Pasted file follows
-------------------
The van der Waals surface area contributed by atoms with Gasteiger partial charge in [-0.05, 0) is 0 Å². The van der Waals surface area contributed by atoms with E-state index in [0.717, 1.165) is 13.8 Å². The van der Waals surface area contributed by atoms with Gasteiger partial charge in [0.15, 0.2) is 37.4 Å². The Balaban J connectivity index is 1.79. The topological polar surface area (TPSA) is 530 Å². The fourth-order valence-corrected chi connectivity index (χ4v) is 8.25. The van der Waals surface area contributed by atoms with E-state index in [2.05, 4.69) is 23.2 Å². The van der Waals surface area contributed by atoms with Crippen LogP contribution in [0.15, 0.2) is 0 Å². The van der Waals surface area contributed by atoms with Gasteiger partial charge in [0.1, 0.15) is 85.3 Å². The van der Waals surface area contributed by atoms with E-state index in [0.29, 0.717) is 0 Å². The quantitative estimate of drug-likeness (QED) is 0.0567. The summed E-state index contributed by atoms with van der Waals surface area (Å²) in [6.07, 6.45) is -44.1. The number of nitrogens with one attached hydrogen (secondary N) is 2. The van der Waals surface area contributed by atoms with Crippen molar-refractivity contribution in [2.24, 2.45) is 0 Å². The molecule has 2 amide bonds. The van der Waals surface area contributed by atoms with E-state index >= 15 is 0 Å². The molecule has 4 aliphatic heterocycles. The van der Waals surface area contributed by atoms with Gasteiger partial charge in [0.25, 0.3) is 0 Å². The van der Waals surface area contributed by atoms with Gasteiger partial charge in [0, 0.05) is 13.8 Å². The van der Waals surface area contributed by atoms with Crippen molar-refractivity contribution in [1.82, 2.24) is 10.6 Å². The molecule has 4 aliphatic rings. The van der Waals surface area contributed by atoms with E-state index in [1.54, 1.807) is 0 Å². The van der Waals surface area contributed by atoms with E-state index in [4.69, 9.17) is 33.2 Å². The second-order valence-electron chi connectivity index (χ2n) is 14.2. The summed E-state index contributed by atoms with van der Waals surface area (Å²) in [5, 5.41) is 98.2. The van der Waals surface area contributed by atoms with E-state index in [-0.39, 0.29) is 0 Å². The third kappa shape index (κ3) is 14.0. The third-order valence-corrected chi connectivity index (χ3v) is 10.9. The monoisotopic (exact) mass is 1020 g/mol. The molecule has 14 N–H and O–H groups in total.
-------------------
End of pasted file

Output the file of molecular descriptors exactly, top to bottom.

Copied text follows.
The van der Waals surface area contributed by atoms with Gasteiger partial charge in [-0.05, 0) is 0 Å². The van der Waals surface area contributed by atoms with E-state index in [0.717, 1.165) is 13.8 Å². The van der Waals surface area contributed by atoms with Gasteiger partial charge in [0.15, 0.2) is 37.4 Å². The Balaban J connectivity index is 1.79. The topological polar surface area (TPSA) is 530 Å². The fourth-order valence-corrected chi connectivity index (χ4v) is 8.25. The van der Waals surface area contributed by atoms with E-state index in [2.05, 4.69) is 23.2 Å². The van der Waals surface area contributed by atoms with Crippen LogP contribution in [0.15, 0.2) is 0 Å². The van der Waals surface area contributed by atoms with Gasteiger partial charge in [0.1, 0.15) is 85.3 Å². The van der Waals surface area contributed by atoms with E-state index in [0.29, 0.717) is 0 Å². The quantitative estimate of drug-likeness (QED) is 0.0567. The summed E-state index contributed by atoms with van der Waals surface area (Å²) in [6.07, 6.45) is -44.1. The number of nitrogens with one attached hydrogen (secondary N) is 2. The van der Waals surface area contributed by atoms with Crippen molar-refractivity contribution in [2.24, 2.45) is 0 Å². The molecule has 2 amide bonds. The van der Waals surface area contributed by atoms with E-state index >= 15 is 0 Å². The molecule has 4 aliphatic heterocycles. The van der Waals surface area contributed by atoms with Gasteiger partial charge in [0.25, 0.3) is 0 Å². The van der Waals surface area contributed by atoms with Gasteiger partial charge in [0, 0.05) is 13.8 Å². The van der Waals surface area contributed by atoms with Crippen molar-refractivity contribution in [1.82, 2.24) is 10.6 Å². The molecule has 4 aliphatic rings. The van der Waals surface area contributed by atoms with E-state index in [1.54, 1.807) is 0 Å². The van der Waals surface area contributed by atoms with E-state index in [4.69, 9.17) is 33.2 Å². The second-order valence-electron chi connectivity index (χ2n) is 14.2. The summed E-state index contributed by atoms with van der Waals surface area (Å²) in [5, 5.41) is 98.2. The van der Waals surface area contributed by atoms with E-state index in [-0.39, 0.29) is 0 Å². The third kappa shape index (κ3) is 14.0. The third-order valence-corrected chi connectivity index (χ3v) is 10.9. The monoisotopic (exact) mass is 1020 g/mol. The molecule has 14 N–H and O–H groups in total.